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Fragment of a limestone pillar

  • View from side

    View from side

  • Detail from side

    Detail from side

  • Detail



Height: 255.500 cm
Diameter: 38.750 cm

Transferred from the India Museum

Asia OA 1880.7-9.109

Room 33a: Amaravati

    Fragment of a limestone pillar

    From the Great Stupa at Amaravati, Guntur District, Andhra Pradesh, India, 1st century BC

    Inscriptions and carved relief

    Four faces of this pillar carry carvings, with motifs well-established in the repertoire of early Buddhist symbols. Three of the four faces carry lotus scrolls along the central portion of the shaft. The fourth carries a more complicated vegetal motif. The scrolls either issue from a purnaghata (urn of plenty) or from the mouth of a dwarf yaksha.

    The upper panels on the pillar however, carry different symbols. On the first face is a pillar, which closely resembles those erected during the reign of the Mauryan emperor Asoka (reigned about 265-238 BC), crowned by a seated lion. The pillar issues from a purnaghata, associating the cult of pillar worship with trees and fertility. The second side also shows a pillar, with a capital in the shape of addorsed (back-to-back) elephants crowned by a dharmachakra (symbolizing the 'Wheel of the Law' set in motion by the Buddha's First Sermon). The pillar itself stands enclosed within a square vedika or fence, demarcating the sacred space. The third side shows a sacred pipal tree (Ficus religiosa) with a garland hanging on the trunk just above the point where the branches start. The last carved surface depicts a stupa in the upper section of the pillar.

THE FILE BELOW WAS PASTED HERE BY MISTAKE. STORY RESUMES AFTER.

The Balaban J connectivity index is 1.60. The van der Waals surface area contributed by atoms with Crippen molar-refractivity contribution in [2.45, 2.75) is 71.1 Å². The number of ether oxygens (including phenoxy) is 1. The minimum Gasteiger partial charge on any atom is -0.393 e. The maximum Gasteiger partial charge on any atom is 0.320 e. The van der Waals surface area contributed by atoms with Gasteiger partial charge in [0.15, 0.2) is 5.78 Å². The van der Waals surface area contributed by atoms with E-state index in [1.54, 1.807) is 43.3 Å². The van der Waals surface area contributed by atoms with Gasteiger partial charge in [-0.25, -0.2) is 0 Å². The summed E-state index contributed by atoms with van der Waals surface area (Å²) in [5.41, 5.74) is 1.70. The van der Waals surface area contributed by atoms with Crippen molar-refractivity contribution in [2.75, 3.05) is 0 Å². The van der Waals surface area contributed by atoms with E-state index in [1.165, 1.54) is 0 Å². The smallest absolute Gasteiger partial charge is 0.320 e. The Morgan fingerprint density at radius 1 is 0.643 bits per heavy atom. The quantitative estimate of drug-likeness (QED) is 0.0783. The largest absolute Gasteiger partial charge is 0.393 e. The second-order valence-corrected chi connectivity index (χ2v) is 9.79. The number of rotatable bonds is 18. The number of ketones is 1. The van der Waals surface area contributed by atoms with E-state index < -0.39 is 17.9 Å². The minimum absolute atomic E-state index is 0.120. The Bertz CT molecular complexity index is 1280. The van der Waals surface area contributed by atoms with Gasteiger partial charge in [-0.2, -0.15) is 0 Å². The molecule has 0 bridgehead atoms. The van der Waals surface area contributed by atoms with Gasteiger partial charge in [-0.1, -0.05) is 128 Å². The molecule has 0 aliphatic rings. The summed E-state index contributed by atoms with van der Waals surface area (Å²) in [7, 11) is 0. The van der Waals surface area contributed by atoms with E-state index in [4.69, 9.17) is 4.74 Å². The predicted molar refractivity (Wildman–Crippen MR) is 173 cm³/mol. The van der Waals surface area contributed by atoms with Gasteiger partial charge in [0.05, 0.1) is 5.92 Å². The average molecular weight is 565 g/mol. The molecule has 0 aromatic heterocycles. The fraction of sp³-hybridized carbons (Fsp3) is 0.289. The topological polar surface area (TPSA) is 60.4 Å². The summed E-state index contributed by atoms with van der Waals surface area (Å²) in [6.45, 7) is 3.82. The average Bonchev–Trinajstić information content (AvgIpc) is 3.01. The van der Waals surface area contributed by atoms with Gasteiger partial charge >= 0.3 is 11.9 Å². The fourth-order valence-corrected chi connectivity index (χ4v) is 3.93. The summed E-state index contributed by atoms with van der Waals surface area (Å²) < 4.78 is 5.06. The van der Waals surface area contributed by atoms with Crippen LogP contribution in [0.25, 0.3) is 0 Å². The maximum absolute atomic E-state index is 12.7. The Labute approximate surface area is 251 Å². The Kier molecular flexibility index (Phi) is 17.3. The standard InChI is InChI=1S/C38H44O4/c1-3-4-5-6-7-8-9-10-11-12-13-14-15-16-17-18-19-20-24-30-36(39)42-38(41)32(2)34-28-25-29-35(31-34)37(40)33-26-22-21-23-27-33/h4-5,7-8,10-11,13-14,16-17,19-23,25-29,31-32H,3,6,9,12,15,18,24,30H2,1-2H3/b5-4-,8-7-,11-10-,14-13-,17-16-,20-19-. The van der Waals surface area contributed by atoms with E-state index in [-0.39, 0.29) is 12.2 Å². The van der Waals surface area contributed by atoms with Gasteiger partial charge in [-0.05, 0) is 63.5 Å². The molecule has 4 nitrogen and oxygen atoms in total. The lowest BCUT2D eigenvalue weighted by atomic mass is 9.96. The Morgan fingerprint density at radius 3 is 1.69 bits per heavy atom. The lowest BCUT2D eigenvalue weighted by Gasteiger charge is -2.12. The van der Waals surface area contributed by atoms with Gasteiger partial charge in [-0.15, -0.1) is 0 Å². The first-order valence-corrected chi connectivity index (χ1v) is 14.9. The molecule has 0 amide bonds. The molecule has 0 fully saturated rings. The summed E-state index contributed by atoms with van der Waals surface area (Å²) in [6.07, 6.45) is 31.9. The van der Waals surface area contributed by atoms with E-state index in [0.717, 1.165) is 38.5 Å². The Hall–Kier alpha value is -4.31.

The pillar also carries an inscription which identities the donor as the perfumer Hamgha and his family.

    D. Barrett, Sculptures from Amaravati in t (London, Trustees of the British Museum, 1954)

    R. Knox, Amaravati: Buddhist sculpture (London, The British Museum Press, 1992)


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